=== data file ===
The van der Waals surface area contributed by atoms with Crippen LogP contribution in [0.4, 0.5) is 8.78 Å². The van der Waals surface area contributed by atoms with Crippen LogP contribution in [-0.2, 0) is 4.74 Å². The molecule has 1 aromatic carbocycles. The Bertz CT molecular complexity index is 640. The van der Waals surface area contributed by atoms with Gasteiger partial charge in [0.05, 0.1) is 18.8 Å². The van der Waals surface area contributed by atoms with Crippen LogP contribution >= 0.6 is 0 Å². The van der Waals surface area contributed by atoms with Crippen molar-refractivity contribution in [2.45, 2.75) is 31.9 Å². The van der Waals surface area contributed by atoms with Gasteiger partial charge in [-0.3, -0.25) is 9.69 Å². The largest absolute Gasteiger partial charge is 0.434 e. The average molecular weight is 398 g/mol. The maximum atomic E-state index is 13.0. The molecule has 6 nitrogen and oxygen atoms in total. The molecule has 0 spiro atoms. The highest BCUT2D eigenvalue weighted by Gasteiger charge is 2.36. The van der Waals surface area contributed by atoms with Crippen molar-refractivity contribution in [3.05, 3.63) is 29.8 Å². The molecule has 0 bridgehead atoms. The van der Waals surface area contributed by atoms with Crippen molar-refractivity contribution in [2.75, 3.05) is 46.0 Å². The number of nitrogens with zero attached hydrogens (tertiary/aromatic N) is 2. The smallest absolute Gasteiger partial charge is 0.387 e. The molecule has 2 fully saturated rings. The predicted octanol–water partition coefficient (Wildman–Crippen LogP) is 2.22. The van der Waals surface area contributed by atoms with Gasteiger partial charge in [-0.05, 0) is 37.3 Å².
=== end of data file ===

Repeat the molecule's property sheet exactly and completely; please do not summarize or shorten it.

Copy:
The van der Waals surface area contributed by atoms with Crippen LogP contribution in [0.4, 0.5) is 8.78 Å². The van der Waals surface area contributed by atoms with Crippen LogP contribution in [-0.2, 0) is 4.74 Å². The molecule has 1 aromatic carbocycles. The Bertz CT molecular complexity index is 640. The van der Waals surface area contributed by atoms with Gasteiger partial charge in [0.05, 0.1) is 18.8 Å². The van der Waals surface area contributed by atoms with Crippen LogP contribution >= 0.6 is 0 Å². The van der Waals surface area contributed by atoms with Crippen molar-refractivity contribution in [2.45, 2.75) is 31.9 Å². The van der Waals surface area contributed by atoms with Gasteiger partial charge in [-0.3, -0.25) is 9.69 Å². The largest absolute Gasteiger partial charge is 0.434 e. The average molecular weight is 398 g/mol. The maximum atomic E-state index is 13.0. The molecule has 6 nitrogen and oxygen atoms in total. The molecule has 0 spiro atoms. The highest BCUT2D eigenvalue weighted by Gasteiger charge is 2.36. The van der Waals surface area contributed by atoms with Crippen molar-refractivity contribution in [3.05, 3.63) is 29.8 Å². The molecule has 0 bridgehead atoms. The van der Waals surface area contributed by atoms with Crippen molar-refractivity contribution in [2.75, 3.05) is 46.0 Å². The number of nitrogens with zero attached hydrogens (tertiary/aromatic N) is 2. The smallest absolute Gasteiger partial charge is 0.387 e. The molecule has 2 fully saturated rings. The predicted octanol–water partition coefficient (Wildman–Crippen LogP) is 2.22. The van der Waals surface area contributed by atoms with Gasteiger partial charge in [-0.05, 0) is 37.3 Å².